• You seem to be doing the same thing in the other article that you did in this one – taking short quotes and making your own interpretation of them. When Cowley says “Do try to make your students feel that you like them, and that you are interested in the things that interest them” I imagine she means that you shouldn’t go in to a new classroom and try to ingratiate yourself with the children by being cool and funny and trying to pretend you are like them. Which sounds like very good advice.

        As for the “infamous” dog food “stunt” – well, I get the impression that you’re determined not to change your mind on this, and it’s not worth my time trying. Well, perhaps it wouldn’t suit your teaching style to use a gimmick to get the class’ attention, but that doesn’t mean it’s bad teaching practice. I doubt that Sue Cowley would agree with the message that you should forget about the learning and just be a clown, which is why she talked about the learning objectives that such an opening could be used to support.


        • Is there a mistake in your first paragraph? It doesn’t seem to make sense (unless you are just inventing things you think Sue Cowley might have wanted to say).

          In the second one, it isn’t about me. It’s a general point that demeaning yourself as a teacher won’t improve behaviour. Good lessons start with a learning objective, then you plan the activities.

          You don’t invent an activity (on the basis of entertainment value) then try to attach a learning objective to justify it.


          • If we’re going to carry on with this, would you mind giving me the chapters and page numbers you’re using so I can go and check them? So far I’ve just been going on the quotes you used and my memory of the book.


          • It’s searchable on Amazon.


          • Goodness me. So it is. Thank you.


          • If, by saying “she talked about the learning objectives that such an opening could be used to support” I implied that Sue Cowley wanted to play a joke on her kids and then looked around for a way that this could be used to support learning, then I misspoke. I’m sure that wasn’t what she was thinking. My point was, this is an educational tool for educational purposes.
            I think you’re putting your own interpretation on it and misrepresenting Cowley’s recommendations. The point wasn’t that you should spend your time making pretend dog food; the point was that interesting lessons engage children and lead to improved behaviour and better education.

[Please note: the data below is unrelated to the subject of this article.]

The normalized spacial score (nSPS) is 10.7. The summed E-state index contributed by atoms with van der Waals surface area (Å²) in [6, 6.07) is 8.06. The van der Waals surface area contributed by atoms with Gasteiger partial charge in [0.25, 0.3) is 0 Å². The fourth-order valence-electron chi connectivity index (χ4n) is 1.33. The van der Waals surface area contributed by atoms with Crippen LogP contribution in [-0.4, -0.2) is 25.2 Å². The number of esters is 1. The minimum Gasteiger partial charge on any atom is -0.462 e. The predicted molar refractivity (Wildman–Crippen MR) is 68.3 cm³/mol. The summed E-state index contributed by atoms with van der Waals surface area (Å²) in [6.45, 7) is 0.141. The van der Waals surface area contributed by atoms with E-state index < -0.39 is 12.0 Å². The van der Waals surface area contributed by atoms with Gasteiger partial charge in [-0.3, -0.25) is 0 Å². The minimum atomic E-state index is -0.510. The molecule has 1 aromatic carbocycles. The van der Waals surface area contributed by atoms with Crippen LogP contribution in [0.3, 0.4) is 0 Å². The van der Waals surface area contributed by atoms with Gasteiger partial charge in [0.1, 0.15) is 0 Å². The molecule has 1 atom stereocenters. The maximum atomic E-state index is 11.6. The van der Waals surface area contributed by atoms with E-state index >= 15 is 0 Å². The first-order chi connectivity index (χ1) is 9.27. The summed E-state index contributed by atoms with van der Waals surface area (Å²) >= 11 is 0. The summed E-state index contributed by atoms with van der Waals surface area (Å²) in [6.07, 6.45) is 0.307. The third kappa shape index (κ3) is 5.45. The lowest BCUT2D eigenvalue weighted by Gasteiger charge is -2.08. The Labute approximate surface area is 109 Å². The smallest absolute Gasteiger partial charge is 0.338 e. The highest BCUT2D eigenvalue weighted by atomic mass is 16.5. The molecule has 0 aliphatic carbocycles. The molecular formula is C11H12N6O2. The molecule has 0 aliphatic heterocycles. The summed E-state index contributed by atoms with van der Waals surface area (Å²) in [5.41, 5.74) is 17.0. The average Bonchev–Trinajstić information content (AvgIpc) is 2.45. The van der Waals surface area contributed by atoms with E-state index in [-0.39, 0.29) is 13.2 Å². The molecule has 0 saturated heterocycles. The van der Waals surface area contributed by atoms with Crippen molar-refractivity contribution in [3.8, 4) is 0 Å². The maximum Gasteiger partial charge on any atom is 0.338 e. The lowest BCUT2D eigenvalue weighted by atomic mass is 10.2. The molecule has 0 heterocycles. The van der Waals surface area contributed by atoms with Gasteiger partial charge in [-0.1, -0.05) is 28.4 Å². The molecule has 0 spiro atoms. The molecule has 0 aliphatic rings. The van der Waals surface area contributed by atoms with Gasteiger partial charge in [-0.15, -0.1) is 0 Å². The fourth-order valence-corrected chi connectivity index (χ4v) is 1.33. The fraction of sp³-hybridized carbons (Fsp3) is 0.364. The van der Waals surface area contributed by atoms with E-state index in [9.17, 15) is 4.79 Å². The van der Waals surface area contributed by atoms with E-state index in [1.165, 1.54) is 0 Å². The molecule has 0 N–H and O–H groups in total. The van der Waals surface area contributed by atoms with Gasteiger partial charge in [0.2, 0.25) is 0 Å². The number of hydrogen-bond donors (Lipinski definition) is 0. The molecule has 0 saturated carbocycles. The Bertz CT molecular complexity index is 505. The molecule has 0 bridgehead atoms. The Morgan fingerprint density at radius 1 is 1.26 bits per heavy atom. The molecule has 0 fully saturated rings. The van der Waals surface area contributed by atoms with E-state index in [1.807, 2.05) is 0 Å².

What did you think of the other examples of interesting lessons Sue Cowley gave?


          • You get that repeatedly telling me I’ve misinterpreted something, then just suggesting a completely different point, is not an argument?

            One doesn’t learn anything worth knowing from watching a teacher (pretend to) eat dog food. Therefore, any attached learning objective is always going to be contrived. From what I briefly skimmed of the other lessons, they were all gimmicks to entertain rather than to teach.


          • Taking quotes out of context is misleading. If I hadn’t read the original book, I would have got the impression from your article that Sue Cowley recommends you act like a clown – perhaps take along your pretend can of dog food and say to the kids, “Hey, look at the funny things I do!”

            When you read the book in context, you can see that what Sue Cowley is actually saying is:
            1. A good behaviour management technique is to teach interesting and engaging lessons.
            2. Here is an example. It can be used for teaching lessons in D&T, Science, Art or Media.
            3. This is how you do it.
            4. These are some of the activities it can be used to inspire.

            Now, on reading Rob’s comment about how ineffective he thinks it would be…maybe he has a point. I’ll not argue that with him. But my point is that to say:

            “It makes suggestions such as letting older children swear, chew gum and keep their coats on. It even suggests pretending to eat dog food as a way to win the students over, which is, quite frankly, as demeaning a suggestion as you are ever likely to hear.”

            is completely misleading and misrepresentative, and gives a bad impression of an excellent book.


      • The other quote from Sue Cowley you mentined:
        “If the students see you becoming tense and angry, you are giving them an incentive to misbehave in future. An explosive reaction might be just what they want to get from you!”